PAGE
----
Some paralegals say they are interested in taking on legal aid clients and expanding immigration services amid cuts to public funding.
Two paralegals asked Law Society of Ontario if it would consider expanding opportunities for paralegals at the regulator’s annual meeting earlier this month. The requests come on the heels of steep cuts to Legal Aid Ontario’s budget, particularly for immigration and refugee law.
“Is it possible that paralegals will be able to accept legal aid certificates for the scope of practice that we do?" asked paralegal Robertson Boyle at the May 8 meeting in Toronto. “Is the law society prepared to support that development?”
Treasurer Malcolm Mercer, a partner at McCarthy Tétrault in Toronto, said it’s for Legal Aid Ontario to decide who to use through the certificate system.
“I can’t really tell you with any confidence what we’ve done on that issue,” said Mercer to an audience of several dozen. “In general terms we of course support the work of paralegals within the scope of practice that they are competent and licensed to do.”
Mississauga paralegal Liam Walshe followed up by asking Mercer whether there were any plans to change law society bylaws to expand the role of paralegals in immigration services.
“Immigration is a complicated area, with immigration consultants federally regulated; paralegals, with their essentially advocacy scope of practice in Ontario; and lawyers practising as well,” said Mercer. “All I can tell you is that I know that paralegals would prefer, within their scope, to do all of the range of work that an immigration consultant could do. It’s not something that’s on our work plan. It’s something we can take away and reflect on, but I wouldn’t want to tell you that it’s part of the work plan.”
About a third of the provincial funding budget for Legal Aid Ontario was cut in mid-April. Paralegals were not the only licensees who raised concerns about reduced legal aid funding from the provincial government at the LSO’s meeting. Markham-based sole practitioner Nirmala Armstrong asked what else the law society is doing to deal with the potential shortfall in funding for lawyers’ low-income clients.
“We have made our concern known to the provincial government. We have made our concern known to the federal government,” said Mercer in response to the questions. “We are concerned about the withdrawal of funding for the immigration and refugee protection area. We had previously spoken to the federal government, and raised the issue, in the winter, and have done so again. We are concerned about vulnerable people losing access to legal representation.”
Law society statistics show that the number of paralegals in the province has nearly quadrupled since they were first regulated. Some access-to-justice researchers have touted paralegals as a resource for certain litigants who cannot afford a lawyer and might otherwise go represented. For example, University of Windsor professor Lisa Trabucco wrote in Windsor Yearbook of Access to Justice that there is evidence that “non-lawyers are capable of providing quality services in certain practice areas and that regulation enhances access to justice.” In other areas, however, the data isn’t as clear: University of Ottawa researcher David Wiseman found that in disputes between landlords and tenants paralegals “can help improve the general cost and accessibility of justice, but those improvements may not be sufficient to create access to justice for low-income tenants.”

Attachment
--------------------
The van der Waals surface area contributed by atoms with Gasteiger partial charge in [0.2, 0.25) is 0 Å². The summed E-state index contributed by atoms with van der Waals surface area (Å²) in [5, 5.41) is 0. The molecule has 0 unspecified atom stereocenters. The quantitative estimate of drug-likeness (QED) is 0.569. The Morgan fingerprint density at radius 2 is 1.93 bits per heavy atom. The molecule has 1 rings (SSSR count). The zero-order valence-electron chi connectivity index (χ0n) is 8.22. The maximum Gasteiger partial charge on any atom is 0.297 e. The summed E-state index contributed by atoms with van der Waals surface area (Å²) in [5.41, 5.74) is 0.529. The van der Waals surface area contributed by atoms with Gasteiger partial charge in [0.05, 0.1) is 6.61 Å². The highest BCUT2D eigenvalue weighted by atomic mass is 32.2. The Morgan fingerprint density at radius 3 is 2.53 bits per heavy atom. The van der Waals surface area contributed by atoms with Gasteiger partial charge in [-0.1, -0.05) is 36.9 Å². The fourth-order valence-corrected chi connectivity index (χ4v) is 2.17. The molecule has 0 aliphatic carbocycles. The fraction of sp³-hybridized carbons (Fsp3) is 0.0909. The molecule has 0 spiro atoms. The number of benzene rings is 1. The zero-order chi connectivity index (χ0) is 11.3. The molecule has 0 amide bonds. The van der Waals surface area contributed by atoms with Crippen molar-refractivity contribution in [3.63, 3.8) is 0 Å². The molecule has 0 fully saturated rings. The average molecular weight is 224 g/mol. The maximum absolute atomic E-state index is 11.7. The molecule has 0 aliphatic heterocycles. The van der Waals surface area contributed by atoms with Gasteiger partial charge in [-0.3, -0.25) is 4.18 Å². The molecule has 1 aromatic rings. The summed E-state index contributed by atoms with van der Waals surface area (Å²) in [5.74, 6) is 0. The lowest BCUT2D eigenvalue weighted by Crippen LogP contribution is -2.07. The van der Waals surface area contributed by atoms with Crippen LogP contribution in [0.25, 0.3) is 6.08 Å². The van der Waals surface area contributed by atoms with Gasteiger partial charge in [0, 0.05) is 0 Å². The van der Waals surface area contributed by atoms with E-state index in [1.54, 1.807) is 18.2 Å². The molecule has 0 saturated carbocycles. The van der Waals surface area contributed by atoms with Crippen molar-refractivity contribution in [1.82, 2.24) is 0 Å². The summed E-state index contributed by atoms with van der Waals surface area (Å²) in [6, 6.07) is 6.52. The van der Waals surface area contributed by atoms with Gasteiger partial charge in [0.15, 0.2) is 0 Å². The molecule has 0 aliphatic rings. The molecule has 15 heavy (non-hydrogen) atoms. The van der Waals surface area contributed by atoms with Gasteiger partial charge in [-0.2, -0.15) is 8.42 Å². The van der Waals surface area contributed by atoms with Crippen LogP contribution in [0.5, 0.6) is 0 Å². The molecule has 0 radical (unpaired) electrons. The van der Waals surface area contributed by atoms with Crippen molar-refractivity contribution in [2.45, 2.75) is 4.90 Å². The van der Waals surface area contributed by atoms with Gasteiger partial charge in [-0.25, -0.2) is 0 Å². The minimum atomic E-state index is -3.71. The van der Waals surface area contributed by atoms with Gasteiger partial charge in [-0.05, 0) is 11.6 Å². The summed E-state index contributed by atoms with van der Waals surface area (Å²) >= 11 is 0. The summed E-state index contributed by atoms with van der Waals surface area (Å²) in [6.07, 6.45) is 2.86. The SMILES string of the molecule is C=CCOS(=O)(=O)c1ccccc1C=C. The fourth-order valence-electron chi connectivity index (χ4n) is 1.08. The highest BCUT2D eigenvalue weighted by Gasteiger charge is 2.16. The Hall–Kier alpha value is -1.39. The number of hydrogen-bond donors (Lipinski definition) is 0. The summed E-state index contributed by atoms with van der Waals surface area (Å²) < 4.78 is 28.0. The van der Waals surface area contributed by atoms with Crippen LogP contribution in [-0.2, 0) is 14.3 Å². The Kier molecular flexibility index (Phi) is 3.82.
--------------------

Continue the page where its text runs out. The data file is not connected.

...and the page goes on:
Marshall Yarmus, owner of Civil Litigations Paralegal Services who attended the meeting, told Law Times that both the issue of legal aid and immigration issues could potentially be straightforward changes to legislation, and noted that paralegals might be able to charge lower fees for some services.
But Cathy Corsetti, founder and president of Corsetti Paralegal PC & Associates in Mississauga, Ont. and a bencher, says that the legal aid cutbacks means that the funding is reserved for the most serious cases, and might not overlap much with paralegal scope anyway.
“Now, with the cutbacks it’s difficult for lawyers even to get certificates,” she says.
Corsetti says that because current paralegal training programs don’t focus on immigration, even an expanded scope for paralegals would require more training. Meanwhile, paralegals can already go through special training to become regulated immigration consultants.
“We could look at it in Convocation, and I have personally looked into it to see if there was more paralegals could do under our scope we have right now,” says Corsetti. “We’re just not trained for it, that’s the problem.”
Yarmus says that both the legal aid and immigration services issues have been raised many times over the years, and the law society has been slow to change existing paralegal rules, such as their role in family services. He says that paralegals can already appear at immigration hearings in some circumstances, and that paralegals working under a lawyer may work on legal aid files.
“I wasn’t encouraged by the treasurer’s remarks,” he says. “I would like to see it improve so paralegals could prepare the documents necessary for an immigration hearing, and for the proper education to be required as part of paralegal studies.”